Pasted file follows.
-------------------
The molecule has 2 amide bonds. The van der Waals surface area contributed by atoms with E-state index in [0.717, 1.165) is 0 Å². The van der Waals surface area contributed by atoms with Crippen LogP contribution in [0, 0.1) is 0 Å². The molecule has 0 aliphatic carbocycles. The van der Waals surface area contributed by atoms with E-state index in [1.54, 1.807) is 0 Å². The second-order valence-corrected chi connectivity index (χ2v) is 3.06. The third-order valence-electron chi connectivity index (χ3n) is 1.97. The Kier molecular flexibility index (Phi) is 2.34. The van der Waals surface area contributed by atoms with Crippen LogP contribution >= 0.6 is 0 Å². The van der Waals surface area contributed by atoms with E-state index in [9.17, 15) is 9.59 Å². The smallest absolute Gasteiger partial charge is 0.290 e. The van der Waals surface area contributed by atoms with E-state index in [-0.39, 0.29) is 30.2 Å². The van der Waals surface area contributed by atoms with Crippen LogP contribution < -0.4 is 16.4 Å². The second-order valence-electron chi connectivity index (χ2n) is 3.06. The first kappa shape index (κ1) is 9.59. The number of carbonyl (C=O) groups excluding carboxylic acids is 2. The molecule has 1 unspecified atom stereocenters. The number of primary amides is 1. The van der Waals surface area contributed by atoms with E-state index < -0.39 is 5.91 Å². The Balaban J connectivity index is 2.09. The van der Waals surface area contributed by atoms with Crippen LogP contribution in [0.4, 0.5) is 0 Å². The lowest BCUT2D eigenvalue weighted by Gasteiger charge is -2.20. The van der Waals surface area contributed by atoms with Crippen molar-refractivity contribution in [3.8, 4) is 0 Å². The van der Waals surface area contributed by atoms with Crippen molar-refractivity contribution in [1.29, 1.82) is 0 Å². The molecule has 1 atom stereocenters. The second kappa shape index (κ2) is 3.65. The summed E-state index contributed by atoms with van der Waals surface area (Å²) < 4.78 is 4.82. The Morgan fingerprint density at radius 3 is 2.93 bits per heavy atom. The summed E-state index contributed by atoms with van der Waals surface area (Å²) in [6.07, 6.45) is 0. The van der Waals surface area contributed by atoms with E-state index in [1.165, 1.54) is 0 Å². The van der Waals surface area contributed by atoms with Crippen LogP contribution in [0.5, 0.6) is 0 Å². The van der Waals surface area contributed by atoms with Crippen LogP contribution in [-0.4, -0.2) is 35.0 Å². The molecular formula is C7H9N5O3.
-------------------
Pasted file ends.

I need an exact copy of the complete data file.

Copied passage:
The molecule has 2 amide bonds. The van der Waals surface area contributed by atoms with E-state index in [0.717, 1.165) is 0 Å². The van der Waals surface area contributed by atoms with Crippen LogP contribution in [0, 0.1) is 0 Å². The molecule has 0 aliphatic carbocycles. The van der Waals surface area contributed by atoms with E-state index in [1.54, 1.807) is 0 Å². The second-order valence-corrected chi connectivity index (χ2v) is 3.06. The third-order valence-electron chi connectivity index (χ3n) is 1.97. The Kier molecular flexibility index (Phi) is 2.34. The van der Waals surface area contributed by atoms with Crippen LogP contribution >= 0.6 is 0 Å². The van der Waals surface area contributed by atoms with E-state index in [9.17, 15) is 9.59 Å². The smallest absolute Gasteiger partial charge is 0.290 e. The van der Waals surface area contributed by atoms with E-state index in [-0.39, 0.29) is 30.2 Å². The van der Waals surface area contributed by atoms with Crippen LogP contribution < -0.4 is 16.4 Å². The second-order valence-electron chi connectivity index (χ2n) is 3.06. The first kappa shape index (κ1) is 9.59. The number of carbonyl (C=O) groups excluding carboxylic acids is 2. The molecule has 1 unspecified atom stereocenters. The number of primary amides is 1. The van der Waals surface area contributed by atoms with E-state index < -0.39 is 5.91 Å². The Balaban J connectivity index is 2.09. The van der Waals surface area contributed by atoms with Crippen LogP contribution in [0.4, 0.5) is 0 Å². The lowest BCUT2D eigenvalue weighted by Gasteiger charge is -2.20. The van der Waals surface area contributed by atoms with Crippen molar-refractivity contribution in [3.8, 4) is 0 Å². The van der Waals surface area contributed by atoms with Crippen molar-refractivity contribution in [1.29, 1.82) is 0 Å². The molecule has 1 atom stereocenters. The second kappa shape index (κ2) is 3.65. The summed E-state index contributed by atoms with van der Waals surface area (Å²) < 4.78 is 4.82. The Morgan fingerprint density at radius 3 is 2.93 bits per heavy atom. The summed E-state index contributed by atoms with van der Waals surface area (Å²) in [6.07, 6.45) is 0. The van der Waals surface area contributed by atoms with E-state index in [1.165, 1.54) is 0 Å². The van der Waals surface area contributed by atoms with Crippen LogP contribution in [0.5, 0.6) is 0 Å². The van der Waals surface area contributed by atoms with Crippen LogP contribution in [-0.4, -0.2) is 35.0 Å². The molecular formula is C7H9N5O3.